For a third time in ten months, there is an opportunity to take stock of where things stand for the current Indian Test team. The first instance came last December, at the end of the three-Test series against Sri Lanka, just prior to the South African tour.
Through that series, Shikhar Dhawan and Murali Vijay pushed KL Rahul to the third opener’s slot, while Rohit Sharma overtook Ajinkya Rahane with (well, at least in the eyes of the team management) with a couple good knocks. Both these points impacted India’s selection strategy in South Africa, leading to a series’ loss of course.
The second instance came at the end of that one-off Test against Afghanistan in Bengaluru, ahead of the English tour. It didn’t say much, for the team management was never going to make wholesale changes after the South African tour. Dhawan and Vijay stayed put, while Rahul got to bat at number three with Virat Kohli out injured. Rahane though failed to score again.
India went to England with a half-baked top-order, and this again cost them the Test series. Only this time, the result was 4-1 and it does look worse than 2-1 in South Africa. Yes, India competed as Kohli and coach Ravi Shastri tell us again and again. But even they admit – competing isn’t enough anymore. India need to win overseas, urgently, and in that sense, Australia is their final frontier (not in the same terms as Steve Waugh defined it).
You might want to ask why the need to talk about Australia now? Well, that trip isn’t too far off. Just over a month from now, the Men in Blue will land there and the Test series Down Under begins in six weeks. Yes, the series against the Windies isn’t done yet. Australia have a better chance of avoiding defeat against Pakistan at Dubai (on Thursday) than West Indies beating India in Hyderabad to level the series 1-1.
So, what is the question to ask here? Well, for starters, have India sorted out their opening conundrum ahead of Australia? What about the middle order and Rahane therein? Have they overcome their top-order problems and renewed strategy for Australia? The answer is, well, up in the air.
Look at the top-order. In an innings where three Indian batsmen scored hundreds, and wherein the minimum two-digit score in the top-order was Rahane’s 41, Rahul got out for a four-ball duck. Maybe he was unlucky; he was out on the only delivery that jagged in from a length, perhaps because the ball was new. Even so, isn’t it the job of an opener to deal with such early seam movement?
That dismissal only built on the narrative that Rahul is increasingly becoming suspect against the incoming delivery and this factoid won’t be missed by the Australian pace attack. It was something that affected him in England and brought to a stop his fine run from the summer. Ideally, he should have built on that summer form but in reality, the Karnataka batsman has only blown hot and cold this season. Given that he is now the senior-most opener in this squad, a few runs in the Hyderabad Test will be the minimum desired from him.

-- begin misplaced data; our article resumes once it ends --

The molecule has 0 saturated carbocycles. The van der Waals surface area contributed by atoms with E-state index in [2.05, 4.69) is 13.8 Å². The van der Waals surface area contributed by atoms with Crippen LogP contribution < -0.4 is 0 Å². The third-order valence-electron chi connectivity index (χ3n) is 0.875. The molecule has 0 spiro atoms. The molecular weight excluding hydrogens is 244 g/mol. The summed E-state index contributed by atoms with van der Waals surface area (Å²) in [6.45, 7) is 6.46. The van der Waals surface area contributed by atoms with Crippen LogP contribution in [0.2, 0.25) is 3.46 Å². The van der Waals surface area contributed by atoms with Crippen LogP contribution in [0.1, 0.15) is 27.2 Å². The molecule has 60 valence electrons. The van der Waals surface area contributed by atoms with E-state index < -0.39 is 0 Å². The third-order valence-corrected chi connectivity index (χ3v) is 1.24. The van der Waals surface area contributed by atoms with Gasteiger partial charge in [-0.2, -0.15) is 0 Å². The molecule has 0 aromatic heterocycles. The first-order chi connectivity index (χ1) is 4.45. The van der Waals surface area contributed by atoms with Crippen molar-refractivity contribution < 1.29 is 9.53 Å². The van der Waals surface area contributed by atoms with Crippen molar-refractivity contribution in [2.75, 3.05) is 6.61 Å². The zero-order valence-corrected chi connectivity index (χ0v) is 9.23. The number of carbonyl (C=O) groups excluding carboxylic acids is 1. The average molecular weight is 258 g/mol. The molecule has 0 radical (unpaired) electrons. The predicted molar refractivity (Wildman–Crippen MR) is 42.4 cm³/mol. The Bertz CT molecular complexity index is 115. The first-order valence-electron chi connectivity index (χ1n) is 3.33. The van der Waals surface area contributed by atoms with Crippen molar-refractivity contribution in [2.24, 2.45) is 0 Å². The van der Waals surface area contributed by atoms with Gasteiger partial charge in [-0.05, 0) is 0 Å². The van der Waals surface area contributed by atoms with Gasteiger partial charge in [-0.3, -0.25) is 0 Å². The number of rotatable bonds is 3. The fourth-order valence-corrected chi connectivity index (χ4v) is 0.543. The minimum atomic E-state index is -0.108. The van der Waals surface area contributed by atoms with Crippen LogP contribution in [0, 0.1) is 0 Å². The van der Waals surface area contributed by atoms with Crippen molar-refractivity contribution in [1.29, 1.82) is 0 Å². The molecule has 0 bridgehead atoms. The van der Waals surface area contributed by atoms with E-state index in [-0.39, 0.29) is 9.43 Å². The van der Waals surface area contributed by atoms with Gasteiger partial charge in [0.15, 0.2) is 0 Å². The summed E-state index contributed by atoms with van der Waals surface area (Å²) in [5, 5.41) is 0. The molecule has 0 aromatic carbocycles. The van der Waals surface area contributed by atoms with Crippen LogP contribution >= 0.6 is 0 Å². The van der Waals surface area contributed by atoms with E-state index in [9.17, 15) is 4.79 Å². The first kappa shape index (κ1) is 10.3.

It shifts the focus on Prithvi Shaw and Mayank Agarwal. The former is still young (that won’t go away for a while) but that maiden Test hundred on debut only means that tough times lie ahead. Every innings from here on will be measured in expectation and judged harshly. And then there is the latter – can India even contemplate giving him game time in Hyderabad, or will the team management consider taking a newbie third-choice opener to Australia (like Rahul in 2014-15)?
Of course, the other quandary herein is regarding Rahane. There was a time when he was nearly un-droppable from the side, but that doesn’t hold true for anyone in this current Indian team’s set-up. In the past 24 months, he has scored two Test hundreds. That is a pale contribution from the vice-captain whichever way you look at it. Furthermore, since his last hundred in Sri Lanka (SSC, Colombo), he has scored 399 runs in 12 Tests at a lowly average of 19.95. This simply isn’t good enough.
Since that penultimate hundred against New Zealand in Indore (2016), and injury thereafter in the middle of 2016-17 home season, Rahane hasn’t looked the same batsman. Some of it can be blamed on constant rotation, but most of it is inexplicable really. During India’s last overseas cycle in 2014-15, he was the standout batsman and many expected him to kick on to greater heights thereafter. That simply hasn’t happened. Needless to say, he needs runs in Hyderabad too, otherwise, he will return to Australia after four years with a selection cloud over his head.
Playing in Hyderabad – conditions that will be completely different to Australia – won’t allow much room for changing things around in this second Test. Leaving out any of the three spinners isn’t possible. At the same time, Umesh Yadav cannot be left out after sitting most of 2018 on the bench. Maybe, just maybe, there is a case for Mohammed Shami to be rested so that the team management can have a look at Mohammed Siraj.
Away from that, there is very little room for manoeuvre ahead of this second Test, given the series is still alive. It is a weird thing to say given how much this team management loves to chop and change. Ironically, and unintelligently, that aspect is only reserved for overseas tours, wherein consistency is of a premium.
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